21. The Magnificent Seven: London's Beautiful Crypts

“You see, in this world there's two kinds of people, my friend. Those with loaded guns, and those who dig. You dig.”

No, not spaghetti westerns: London historian Hugh Meller used the phrase ‘the magnificent seven’ for the first time in 1981 to refer to the group of large Victorian cemeteries established between 1832 and 1841 to deal with the problem of overflowing graveyards in inner London.

Closed to new burials for the most part, these spaces are havens of peace and tranquillity and are wonderful spots for those with an interest in urban wildlife. Visit any one of them and you will find gently decaying mausoleums to the great and the good of Victorian society jostling for space with the ivy-covered tombstones of the more common London folk. Notable features include:

  • The Egyptian Avenue and Circle of Lebanon in Highgate’s West Cemetery are the closest thing to a 1970s Hammer Horror film set you’re ever likely to see. The likes of Karl Marx, novelist Beryl Bainbridge and pop impresario Malcom McLaren are interred in the East Cemetery.

  • Abney Park’s huge war memorial, commemorating the men of Stoke Newington who lost their lives in both world wars, sits over the now sealed catacombs. Another type of soldier is also commemorated here – founder of the Salvation Army, William Booth, is buried near the cemetery’s side entrance.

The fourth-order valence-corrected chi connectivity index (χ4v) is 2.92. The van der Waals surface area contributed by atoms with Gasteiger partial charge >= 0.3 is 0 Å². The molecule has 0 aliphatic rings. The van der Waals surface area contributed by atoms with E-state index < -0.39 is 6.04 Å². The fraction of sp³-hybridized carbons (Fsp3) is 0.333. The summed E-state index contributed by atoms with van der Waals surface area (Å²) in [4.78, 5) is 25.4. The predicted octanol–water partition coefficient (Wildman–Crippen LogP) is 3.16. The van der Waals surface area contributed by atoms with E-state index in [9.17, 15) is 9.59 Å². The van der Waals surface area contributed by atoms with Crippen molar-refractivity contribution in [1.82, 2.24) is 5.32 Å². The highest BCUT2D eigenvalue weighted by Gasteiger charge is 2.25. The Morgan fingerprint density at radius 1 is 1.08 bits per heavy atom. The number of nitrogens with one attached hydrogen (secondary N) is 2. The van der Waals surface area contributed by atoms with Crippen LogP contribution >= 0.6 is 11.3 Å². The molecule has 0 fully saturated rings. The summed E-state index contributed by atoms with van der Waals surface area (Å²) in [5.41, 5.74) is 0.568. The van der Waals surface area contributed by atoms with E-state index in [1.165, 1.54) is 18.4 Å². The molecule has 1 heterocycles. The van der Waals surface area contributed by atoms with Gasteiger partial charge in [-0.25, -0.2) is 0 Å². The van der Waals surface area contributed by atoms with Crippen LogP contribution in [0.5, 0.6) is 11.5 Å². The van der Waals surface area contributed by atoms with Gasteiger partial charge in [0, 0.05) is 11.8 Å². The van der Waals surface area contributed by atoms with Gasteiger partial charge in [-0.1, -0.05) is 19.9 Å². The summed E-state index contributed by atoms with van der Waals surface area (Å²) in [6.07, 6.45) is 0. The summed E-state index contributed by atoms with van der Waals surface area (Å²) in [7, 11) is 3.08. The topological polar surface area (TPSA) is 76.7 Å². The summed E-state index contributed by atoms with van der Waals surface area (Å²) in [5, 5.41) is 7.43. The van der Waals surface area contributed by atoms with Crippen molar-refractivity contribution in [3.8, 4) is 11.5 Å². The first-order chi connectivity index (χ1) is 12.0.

• Nunhead Cemetery’s chapel is absolutely beautiful, despite the fact that it no longer has a roof. Scots might consider paying their respects at the obelisk dedicated to the 18th century Scottish martyrs, who gave their lives for the cause of democracy.

  • West Norwood contains a cemetery within a cemetery – the Greek necropolis contains 19 listed buildings within its boundaries and even has a scaled-down Parthenon. Nearer the entrance foodies may pay their respects – Victorian cook Mrs Beaton and Mr Tate (of Tate & Lyle sugar) can be found here.

As well as these four, you can also take a stroll around Tower Hamlets Cemetery in the east (behind Mile End tube station), Brompton Cemetery in the west and Kensal Green Cemetery in the London Borough of Brent. If you’re of a nervous disposition pop a bulb of garlic in one pocket and sprinkle some salt in the another before your visit, just to be on the safe side…

Author: The Londoneer

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